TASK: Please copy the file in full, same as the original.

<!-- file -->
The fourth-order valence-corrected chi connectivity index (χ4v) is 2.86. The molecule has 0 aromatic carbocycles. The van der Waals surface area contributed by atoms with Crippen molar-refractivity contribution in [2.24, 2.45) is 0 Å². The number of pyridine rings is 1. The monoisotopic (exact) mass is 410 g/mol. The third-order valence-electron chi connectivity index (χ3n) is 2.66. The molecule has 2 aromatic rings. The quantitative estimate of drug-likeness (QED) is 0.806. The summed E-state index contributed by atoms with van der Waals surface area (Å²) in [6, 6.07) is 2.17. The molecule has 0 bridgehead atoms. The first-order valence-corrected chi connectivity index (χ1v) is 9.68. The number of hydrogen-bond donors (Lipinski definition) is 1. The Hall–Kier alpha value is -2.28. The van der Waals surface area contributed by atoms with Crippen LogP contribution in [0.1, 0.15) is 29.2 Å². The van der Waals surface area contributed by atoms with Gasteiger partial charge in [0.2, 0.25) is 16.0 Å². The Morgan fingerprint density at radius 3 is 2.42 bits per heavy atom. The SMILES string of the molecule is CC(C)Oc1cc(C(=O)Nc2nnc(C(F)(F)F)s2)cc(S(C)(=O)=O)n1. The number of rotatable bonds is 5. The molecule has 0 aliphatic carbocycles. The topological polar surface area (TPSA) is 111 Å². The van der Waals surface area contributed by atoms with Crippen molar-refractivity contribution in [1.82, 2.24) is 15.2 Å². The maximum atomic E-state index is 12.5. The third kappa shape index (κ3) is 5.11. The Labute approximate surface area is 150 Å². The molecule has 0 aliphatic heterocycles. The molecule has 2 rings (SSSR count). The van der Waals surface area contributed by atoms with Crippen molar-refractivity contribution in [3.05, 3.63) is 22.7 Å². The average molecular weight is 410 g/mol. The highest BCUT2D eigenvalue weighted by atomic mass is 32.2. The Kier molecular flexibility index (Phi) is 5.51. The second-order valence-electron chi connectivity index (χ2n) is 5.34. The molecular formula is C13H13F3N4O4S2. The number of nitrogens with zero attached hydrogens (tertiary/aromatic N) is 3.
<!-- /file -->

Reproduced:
The fourth-order valence-corrected chi connectivity index (χ4v) is 2.86. The molecule has 0 aromatic carbocycles. The van der Waals surface area contributed by atoms with Crippen molar-refractivity contribution in [2.24, 2.45) is 0 Å². The number of pyridine rings is 1. The monoisotopic (exact) mass is 410 g/mol. The third-order valence-electron chi connectivity index (χ3n) is 2.66. The molecule has 2 aromatic rings. The quantitative estimate of drug-likeness (QED) is 0.806. The summed E-state index contributed by atoms with van der Waals surface area (Å²) in [6, 6.07) is 2.17. The molecule has 0 bridgehead atoms. The first-order valence-corrected chi connectivity index (χ1v) is 9.68. The number of hydrogen-bond donors (Lipinski definition) is 1. The Hall–Kier alpha value is -2.28. The van der Waals surface area contributed by atoms with Crippen LogP contribution in [0.1, 0.15) is 29.2 Å². The van der Waals surface area contributed by atoms with Gasteiger partial charge in [0.2, 0.25) is 16.0 Å². The Morgan fingerprint density at radius 3 is 2.42 bits per heavy atom. The SMILES string of the molecule is CC(C)Oc1cc(C(=O)Nc2nnc(C(F)(F)F)s2)cc(S(C)(=O)=O)n1. The number of rotatable bonds is 5. The molecule has 0 aliphatic carbocycles. The topological polar surface area (TPSA) is 111 Å². The van der Waals surface area contributed by atoms with Crippen molar-refractivity contribution in [1.82, 2.24) is 15.2 Å². The maximum atomic E-state index is 12.5. The third kappa shape index (κ3) is 5.11. The Labute approximate surface area is 150 Å². The molecule has 0 aliphatic heterocycles. The molecule has 2 rings (SSSR count). The van der Waals surface area contributed by atoms with Crippen molar-refractivity contribution in [3.05, 3.63) is 22.7 Å². The average molecular weight is 410 g/mol. The highest BCUT2D eigenvalue weighted by atomic mass is 32.2. The Kier molecular flexibility index (Phi) is 5.51. The second-order valence-electron chi connectivity index (χ2n) is 5.34. The molecular formula is C13H13F3N4O4S2. The number of nitrogens with zero attached hydrogens (tertiary/aromatic N) is 3.